The House of Representatives moved Friday to make military commissions held at Guantanamo Bay more transparent by paving the way for proceedings to be broadcast online.
An amendment potentially broadening the public’s access to the proceedings was included in the 2020 National Defense Authorization Act considered on Capitol Hill.
Offered by Rep. Adam Schiff, California Democrat, the measure authorizes military judges at Guantanamo Bay “to order arrangements for remote public viewing of the proceedings via internet.”
The amendment was passed by a voice vote and included in the version of the NDAA subsequently approved by the House.
Suspected terrorists have been held and tried at the U.S. military base in Guantanamo Bay, Cuba, since shortly following the terrorist attacks of September 11, 2001, though several barriers have prevented the public from staying on top of the proceedings held there.
Relatives of 9/11 victims, members of the media and others wishing to watch the military commissions at Gitmo must travel to the island or one of a handful of domestic military bases where the proceedings are viewable on closed-circuit television.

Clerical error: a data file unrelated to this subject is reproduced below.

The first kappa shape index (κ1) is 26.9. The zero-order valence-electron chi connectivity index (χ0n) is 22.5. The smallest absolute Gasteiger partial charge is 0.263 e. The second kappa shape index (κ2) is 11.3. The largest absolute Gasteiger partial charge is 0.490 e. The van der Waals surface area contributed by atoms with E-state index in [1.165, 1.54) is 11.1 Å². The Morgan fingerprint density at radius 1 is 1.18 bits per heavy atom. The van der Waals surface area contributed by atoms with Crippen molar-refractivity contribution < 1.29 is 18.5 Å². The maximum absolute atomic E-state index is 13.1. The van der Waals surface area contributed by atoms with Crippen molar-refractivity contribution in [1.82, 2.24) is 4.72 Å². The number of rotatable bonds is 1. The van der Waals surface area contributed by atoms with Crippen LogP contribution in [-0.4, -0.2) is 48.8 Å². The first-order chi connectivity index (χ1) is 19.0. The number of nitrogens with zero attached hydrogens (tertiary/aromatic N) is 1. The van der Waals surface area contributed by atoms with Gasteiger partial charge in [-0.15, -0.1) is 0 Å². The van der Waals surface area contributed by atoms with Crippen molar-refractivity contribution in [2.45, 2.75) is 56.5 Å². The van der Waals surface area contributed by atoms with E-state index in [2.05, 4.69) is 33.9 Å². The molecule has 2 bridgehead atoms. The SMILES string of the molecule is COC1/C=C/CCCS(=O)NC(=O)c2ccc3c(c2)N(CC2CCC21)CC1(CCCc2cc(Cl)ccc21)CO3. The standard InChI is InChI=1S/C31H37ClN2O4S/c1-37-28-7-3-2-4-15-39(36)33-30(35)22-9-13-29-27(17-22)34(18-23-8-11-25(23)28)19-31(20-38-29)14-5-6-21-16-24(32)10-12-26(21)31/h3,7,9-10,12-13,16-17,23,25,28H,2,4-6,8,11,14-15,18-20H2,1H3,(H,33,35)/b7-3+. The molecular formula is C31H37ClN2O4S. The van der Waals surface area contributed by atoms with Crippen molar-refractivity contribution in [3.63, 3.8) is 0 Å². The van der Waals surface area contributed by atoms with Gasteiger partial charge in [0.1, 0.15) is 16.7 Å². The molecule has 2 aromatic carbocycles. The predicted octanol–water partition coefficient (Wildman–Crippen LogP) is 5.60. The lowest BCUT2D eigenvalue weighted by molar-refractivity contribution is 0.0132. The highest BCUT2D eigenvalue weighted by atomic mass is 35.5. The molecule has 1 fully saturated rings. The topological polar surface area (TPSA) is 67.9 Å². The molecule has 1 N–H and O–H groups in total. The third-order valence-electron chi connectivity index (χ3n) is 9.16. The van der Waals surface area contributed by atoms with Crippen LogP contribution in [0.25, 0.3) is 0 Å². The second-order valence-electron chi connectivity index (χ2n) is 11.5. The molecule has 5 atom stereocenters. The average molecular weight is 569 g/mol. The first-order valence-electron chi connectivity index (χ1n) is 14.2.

Mr. Schiff, the chairman of the House Intelligence Committee, introduced the amendment after a report he requested from the Government Accountability Office recommended that the military consider making the commissions available online.
“The military commissions at Guantanamo have been out of sight, and therefore out of mind, for far too long,” said Rep. Schiff, the chairman of the House Intelligence Committee.”As Guantanamo nears its third decade, and with trials still years away, it is all the more important that victim’s families, the media and the public are able to follow the trials before the military commissions.
The version of the defense bill passed by the Democratic-controlled House was approved by a nearly party-line vote of 220-197.
Mr. Schiff applauded the amendment’s inclusion in the House bill and said he would push for it to appear in the final version considered by Congress.
The Republican-controlled Senate passed its own version of the NDAA last month without, and lawmakers will next need to reconcile both bills before coming up with a version to send to President Trump to sign.
The White House previously raised concerns with the House version of NDAA earlier in the week and said that Mr. Trump’s advisers would recommend he veto the bill in its current form.
Forty detainees are currently held at Guantanamo Bay, including alleged 9/11 mastermind Khalid Sheikh Mohammed and others accused of involvement in the attacks.